Designed by John Browning, the Winchester Model 1894 repeating rifle is often said to be “the gun that won the West” though, when it debuted in 1894, the sun was already setting on westward expansion in the U.S. With its robust design, smooth lever action, and utilization of the newly-introduced smokeless .30-30 cartridge, this model became history’s most famously popular repeating rifle, and the first to be commerically available to consumers.
Distinguished as the first hunting/sporting rifle to sell over one million units, (ultimately over seven million were sold before U.S. production was discontinued in 2006), it is the best-selling high-powered rifle in U.S. history. The 30-30 has probably taken more deer in North America than any other. A throwback to the custom of naming black powder cartridges, it generally held a thirty-caliber 160 grain bullet powered by 30 grains of smokeless powder to about 1970 fps (feet per second). It is so popular in Latin America that in some places the “treinta-treinta” is the only high-power cartridge known. However, it wasn’t actually available until 1895, and the earliest Winchester 1894s were only available in other chamberings. When Winchester changed to a different steel composition for rifle manufacturing that could handle higher pressure rounds, the company offered the rifle in both .25-30 and, the .30-30 chambering now synonymous with the Model 1894. Its significance wasn’t so much the actual rifle—many other lever action repeaters had been produced since the 1860s—but the cartridge that it chambered the following year.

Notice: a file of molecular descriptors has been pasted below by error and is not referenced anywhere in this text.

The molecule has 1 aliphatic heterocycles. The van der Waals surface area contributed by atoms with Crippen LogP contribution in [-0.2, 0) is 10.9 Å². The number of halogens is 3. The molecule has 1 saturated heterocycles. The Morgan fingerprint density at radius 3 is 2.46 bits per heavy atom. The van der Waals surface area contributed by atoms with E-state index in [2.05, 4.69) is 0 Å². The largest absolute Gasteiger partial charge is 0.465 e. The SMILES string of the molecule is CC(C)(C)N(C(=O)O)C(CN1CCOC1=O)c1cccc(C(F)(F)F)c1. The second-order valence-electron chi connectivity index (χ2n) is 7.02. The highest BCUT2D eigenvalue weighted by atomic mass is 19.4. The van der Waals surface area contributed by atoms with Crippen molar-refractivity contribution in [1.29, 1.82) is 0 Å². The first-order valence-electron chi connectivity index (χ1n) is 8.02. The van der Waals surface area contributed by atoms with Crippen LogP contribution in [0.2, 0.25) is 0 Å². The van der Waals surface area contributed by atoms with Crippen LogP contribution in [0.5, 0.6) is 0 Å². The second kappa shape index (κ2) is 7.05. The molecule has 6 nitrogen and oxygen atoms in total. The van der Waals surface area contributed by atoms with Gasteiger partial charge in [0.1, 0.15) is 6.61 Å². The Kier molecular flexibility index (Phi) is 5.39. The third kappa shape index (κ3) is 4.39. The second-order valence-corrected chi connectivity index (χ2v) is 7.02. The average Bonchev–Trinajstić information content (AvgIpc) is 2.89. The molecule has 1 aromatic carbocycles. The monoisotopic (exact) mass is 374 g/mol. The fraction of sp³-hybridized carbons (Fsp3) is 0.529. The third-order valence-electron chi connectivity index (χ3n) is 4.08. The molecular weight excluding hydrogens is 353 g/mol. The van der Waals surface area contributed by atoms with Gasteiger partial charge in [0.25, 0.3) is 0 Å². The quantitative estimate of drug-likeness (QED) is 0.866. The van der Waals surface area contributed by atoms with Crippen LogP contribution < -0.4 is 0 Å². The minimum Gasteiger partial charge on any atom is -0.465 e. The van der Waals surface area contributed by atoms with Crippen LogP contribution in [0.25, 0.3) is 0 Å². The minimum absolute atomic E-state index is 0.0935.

With over 128 gun patents, John Moses Browning can well be considered one of the most important figures in modern firearm innovation. For decades, from the late 1800s to the early 1900s, Browning designs and Winchester firearms were solidly linked. Browning’s Model 1894 is the rifle credited with the legendary name “Winchester” being used to refer to all rifles of this type.